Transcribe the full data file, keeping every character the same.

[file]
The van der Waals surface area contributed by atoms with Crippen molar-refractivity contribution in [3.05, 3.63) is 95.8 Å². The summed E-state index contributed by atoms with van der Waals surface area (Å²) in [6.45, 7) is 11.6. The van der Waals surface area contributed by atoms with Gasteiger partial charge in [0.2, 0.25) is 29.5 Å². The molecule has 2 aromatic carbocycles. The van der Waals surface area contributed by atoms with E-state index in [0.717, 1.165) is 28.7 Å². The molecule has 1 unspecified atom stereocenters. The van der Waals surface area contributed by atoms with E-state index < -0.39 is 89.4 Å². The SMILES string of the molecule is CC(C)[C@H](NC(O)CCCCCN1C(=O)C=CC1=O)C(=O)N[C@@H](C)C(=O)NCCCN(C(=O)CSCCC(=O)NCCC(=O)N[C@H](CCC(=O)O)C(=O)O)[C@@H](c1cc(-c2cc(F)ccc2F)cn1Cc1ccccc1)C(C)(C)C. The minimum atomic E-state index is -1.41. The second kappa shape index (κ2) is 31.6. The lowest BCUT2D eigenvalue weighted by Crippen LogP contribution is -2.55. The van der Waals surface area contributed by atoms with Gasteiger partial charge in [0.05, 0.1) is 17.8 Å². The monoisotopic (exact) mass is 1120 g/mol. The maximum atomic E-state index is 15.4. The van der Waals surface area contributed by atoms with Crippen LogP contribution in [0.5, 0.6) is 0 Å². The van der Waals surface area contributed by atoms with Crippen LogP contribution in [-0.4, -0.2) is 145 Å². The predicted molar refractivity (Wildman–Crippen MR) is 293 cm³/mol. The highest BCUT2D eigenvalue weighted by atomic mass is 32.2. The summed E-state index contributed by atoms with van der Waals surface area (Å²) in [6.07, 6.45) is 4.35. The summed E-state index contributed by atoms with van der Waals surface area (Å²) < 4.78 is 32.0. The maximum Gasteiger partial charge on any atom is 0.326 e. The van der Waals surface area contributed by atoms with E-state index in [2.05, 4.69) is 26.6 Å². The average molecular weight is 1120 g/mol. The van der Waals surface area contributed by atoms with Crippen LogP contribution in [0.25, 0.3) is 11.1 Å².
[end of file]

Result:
The van der Waals surface area contributed by atoms with Crippen molar-refractivity contribution in [3.05, 3.63) is 95.8 Å². The summed E-state index contributed by atoms with van der Waals surface area (Å²) in [6.45, 7) is 11.6. The van der Waals surface area contributed by atoms with Gasteiger partial charge in [0.2, 0.25) is 29.5 Å². The molecule has 2 aromatic carbocycles. The van der Waals surface area contributed by atoms with E-state index in [0.717, 1.165) is 28.7 Å². The molecule has 1 unspecified atom stereocenters. The van der Waals surface area contributed by atoms with E-state index < -0.39 is 89.4 Å². The SMILES string of the molecule is CC(C)[C@H](NC(O)CCCCCN1C(=O)C=CC1=O)C(=O)N[C@@H](C)C(=O)NCCCN(C(=O)CSCCC(=O)NCCC(=O)N[C@H](CCC(=O)O)C(=O)O)[C@@H](c1cc(-c2cc(F)ccc2F)cn1Cc1ccccc1)C(C)(C)C. The minimum atomic E-state index is -1.41. The second kappa shape index (κ2) is 31.6. The lowest BCUT2D eigenvalue weighted by Crippen LogP contribution is -2.55. The van der Waals surface area contributed by atoms with Gasteiger partial charge in [0.05, 0.1) is 17.8 Å². The monoisotopic (exact) mass is 1120 g/mol. The maximum atomic E-state index is 15.4. The van der Waals surface area contributed by atoms with Crippen LogP contribution in [0.5, 0.6) is 0 Å². The van der Waals surface area contributed by atoms with Crippen LogP contribution in [-0.4, -0.2) is 145 Å². The predicted molar refractivity (Wildman–Crippen MR) is 293 cm³/mol. The highest BCUT2D eigenvalue weighted by atomic mass is 32.2. The summed E-state index contributed by atoms with van der Waals surface area (Å²) in [6.07, 6.45) is 4.35. The summed E-state index contributed by atoms with van der Waals surface area (Å²) < 4.78 is 32.0. The maximum Gasteiger partial charge on any atom is 0.326 e. The van der Waals surface area contributed by atoms with E-state index in [2.05, 4.69) is 26.6 Å². The average molecular weight is 1120 g/mol. The van der Waals surface area contributed by atoms with Crippen LogP contribution in [0.25, 0.3) is 11.1 Å².